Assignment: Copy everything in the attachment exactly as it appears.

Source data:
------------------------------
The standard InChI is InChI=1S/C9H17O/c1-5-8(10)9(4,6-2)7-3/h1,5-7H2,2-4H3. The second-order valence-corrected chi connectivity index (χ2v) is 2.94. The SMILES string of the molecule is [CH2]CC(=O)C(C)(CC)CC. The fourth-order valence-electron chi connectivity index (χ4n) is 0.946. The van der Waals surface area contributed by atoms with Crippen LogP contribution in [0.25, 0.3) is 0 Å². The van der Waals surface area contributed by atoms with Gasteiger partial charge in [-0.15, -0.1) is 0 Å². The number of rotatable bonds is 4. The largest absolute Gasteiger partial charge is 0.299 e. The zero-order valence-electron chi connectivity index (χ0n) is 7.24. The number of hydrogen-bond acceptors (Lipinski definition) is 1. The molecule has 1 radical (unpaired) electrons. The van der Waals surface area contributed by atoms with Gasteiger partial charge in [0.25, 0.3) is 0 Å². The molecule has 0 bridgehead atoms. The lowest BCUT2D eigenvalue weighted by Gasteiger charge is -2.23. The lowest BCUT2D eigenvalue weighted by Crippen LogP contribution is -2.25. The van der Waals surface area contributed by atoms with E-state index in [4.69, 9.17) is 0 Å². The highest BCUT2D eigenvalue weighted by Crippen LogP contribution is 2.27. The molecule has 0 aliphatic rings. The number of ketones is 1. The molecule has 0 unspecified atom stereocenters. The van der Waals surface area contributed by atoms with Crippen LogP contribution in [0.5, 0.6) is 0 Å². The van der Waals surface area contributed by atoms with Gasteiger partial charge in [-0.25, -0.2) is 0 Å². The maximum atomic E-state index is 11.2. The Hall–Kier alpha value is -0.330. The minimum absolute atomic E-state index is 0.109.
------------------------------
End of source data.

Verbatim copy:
The standard InChI is InChI=1S/C9H17O/c1-5-8(10)9(4,6-2)7-3/h1,5-7H2,2-4H3. The second-order valence-corrected chi connectivity index (χ2v) is 2.94. The SMILES string of the molecule is [CH2]CC(=O)C(C)(CC)CC. The fourth-order valence-electron chi connectivity index (χ4n) is 0.946. The van der Waals surface area contributed by atoms with Crippen LogP contribution in [0.25, 0.3) is 0 Å². The van der Waals surface area contributed by atoms with Gasteiger partial charge in [-0.15, -0.1) is 0 Å². The number of rotatable bonds is 4. The largest absolute Gasteiger partial charge is 0.299 e. The zero-order valence-electron chi connectivity index (χ0n) is 7.24. The number of hydrogen-bond acceptors (Lipinski definition) is 1. The molecule has 1 radical (unpaired) electrons. The van der Waals surface area contributed by atoms with Gasteiger partial charge in [0.25, 0.3) is 0 Å². The molecule has 0 bridgehead atoms. The lowest BCUT2D eigenvalue weighted by Gasteiger charge is -2.23. The lowest BCUT2D eigenvalue weighted by Crippen LogP contribution is -2.25. The van der Waals surface area contributed by atoms with E-state index in [4.69, 9.17) is 0 Å². The highest BCUT2D eigenvalue weighted by Crippen LogP contribution is 2.27. The molecule has 0 aliphatic rings. The number of ketones is 1. The molecule has 0 unspecified atom stereocenters. The van der Waals surface area contributed by atoms with Crippen LogP contribution in [0.5, 0.6) is 0 Å². The van der Waals surface area contributed by atoms with Gasteiger partial charge in [-0.25, -0.2) is 0 Å². The maximum atomic E-state index is 11.2. The Hall–Kier alpha value is -0.330. The minimum absolute atomic E-state index is 0.109.